The company does not even begin with a specific rare disease, he added. “We’ll let the algorithms and the data decide which one to go for – I think that’s really different than the traditional biotech.”
The advantage of Healx’s approach is that these drugs have already proven safe, so their development could be fast tracked, keeping costs down. Still, lack of intellectual protection for old, marketed drugs is a problem, and new method-of-use patents are notoriously unreliable. Mr Brown reckons his company could develop new formulations or combinations, with stronger IP protection.
However, it is hard to see this approach being adopted throughout the entire biopharma world, particularly if the thirst for riskier projects like cell and gene therapy continues.
Another technological advance that could transform drug discovery is the development of in silico models enabling the rapid generation of data on potential candidates, which could help weed out duds quickly and allow a greater focus on more promising projects.
This feeds into biopharma’s obsession with “failing fast” – a term that came up more than once at the AI Summit. Companies obviously hope that hard data could give them better reason to bail out of doomed projects early, but it would take a big shift in the current mindset; biopharma has historically found it hard to let go of stuttering drug candidates.
An in silico human being, “a model that fully explains the human body from a molecular level”, would be the ultimate goal here. Alan Louie, an analyst at IDC Health Insights with a focus on AI, told Vantage that this could become reality in the next five to 10 years, even if it currently sounds like science fiction.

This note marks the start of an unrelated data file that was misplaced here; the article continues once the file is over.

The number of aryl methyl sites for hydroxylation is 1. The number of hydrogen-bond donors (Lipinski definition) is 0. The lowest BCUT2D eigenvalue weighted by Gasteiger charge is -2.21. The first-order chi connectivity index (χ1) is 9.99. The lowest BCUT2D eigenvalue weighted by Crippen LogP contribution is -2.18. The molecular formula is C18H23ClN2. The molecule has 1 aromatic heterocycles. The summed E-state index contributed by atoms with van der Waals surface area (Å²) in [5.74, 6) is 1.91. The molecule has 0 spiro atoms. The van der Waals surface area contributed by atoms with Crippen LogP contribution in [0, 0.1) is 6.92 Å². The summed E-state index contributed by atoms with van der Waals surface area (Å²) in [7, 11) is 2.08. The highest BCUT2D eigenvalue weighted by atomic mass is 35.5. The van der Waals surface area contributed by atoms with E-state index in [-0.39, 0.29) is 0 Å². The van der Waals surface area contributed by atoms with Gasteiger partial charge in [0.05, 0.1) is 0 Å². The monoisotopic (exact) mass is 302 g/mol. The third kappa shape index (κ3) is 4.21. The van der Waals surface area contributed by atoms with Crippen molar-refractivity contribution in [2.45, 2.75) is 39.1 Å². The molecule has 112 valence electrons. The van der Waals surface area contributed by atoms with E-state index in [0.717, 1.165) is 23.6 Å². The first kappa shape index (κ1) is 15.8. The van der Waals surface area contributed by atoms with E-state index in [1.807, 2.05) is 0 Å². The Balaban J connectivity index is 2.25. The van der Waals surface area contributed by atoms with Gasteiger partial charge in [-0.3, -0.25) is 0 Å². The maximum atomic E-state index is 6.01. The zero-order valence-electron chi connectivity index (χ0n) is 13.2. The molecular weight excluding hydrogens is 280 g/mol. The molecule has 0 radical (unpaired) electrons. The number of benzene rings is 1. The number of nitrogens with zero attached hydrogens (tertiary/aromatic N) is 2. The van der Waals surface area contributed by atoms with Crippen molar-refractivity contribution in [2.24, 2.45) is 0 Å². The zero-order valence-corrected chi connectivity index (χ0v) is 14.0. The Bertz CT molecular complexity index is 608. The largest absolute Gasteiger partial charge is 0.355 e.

But Ray Barlow, chief executive of the UK company E-therapeutics, which is using AI for drug discovery, is not sure that regulators are ready to embrace in silico models. “I don’t see the FDA letting you go straight into a human based upon an in silico prediction,” he told Vantage.
But he added: “The FDA’s waking up – regulatory agencies are now accepting that you can use in silico predictions of toxicology as a guide”.
And Pure Storage’s Mr McMullan thinks that regulators will get more comfortable with these simulations: “There’s always going to be a risk, but at different stages of different diseases you’ll find the patient more willing to take that risk.” The company provides machine learning technology across various sectors, including pharma.
It is undeniable that big pharma is increasingly looking towards machine learning to improve the drug discovery process (Big pharma piles into machine learning, but what will it get out of it?, July 31, 2018).
And Mr Brown of Healx contended that the old method – picking a disease, then a target, then generating chemical leads against that target – needed turning on its head.
GNS’s Ms Khalil reckons that the number-crunching capabilities of machine learning will become invaluable. “With the traditional method of target discovery, you think a gene might be involved. You knock it down; it may or may not be involved. And now you’re going to pick another gene. Well, there are 30,000 genes – that’s way too many possibilities to go through one gene at a time.”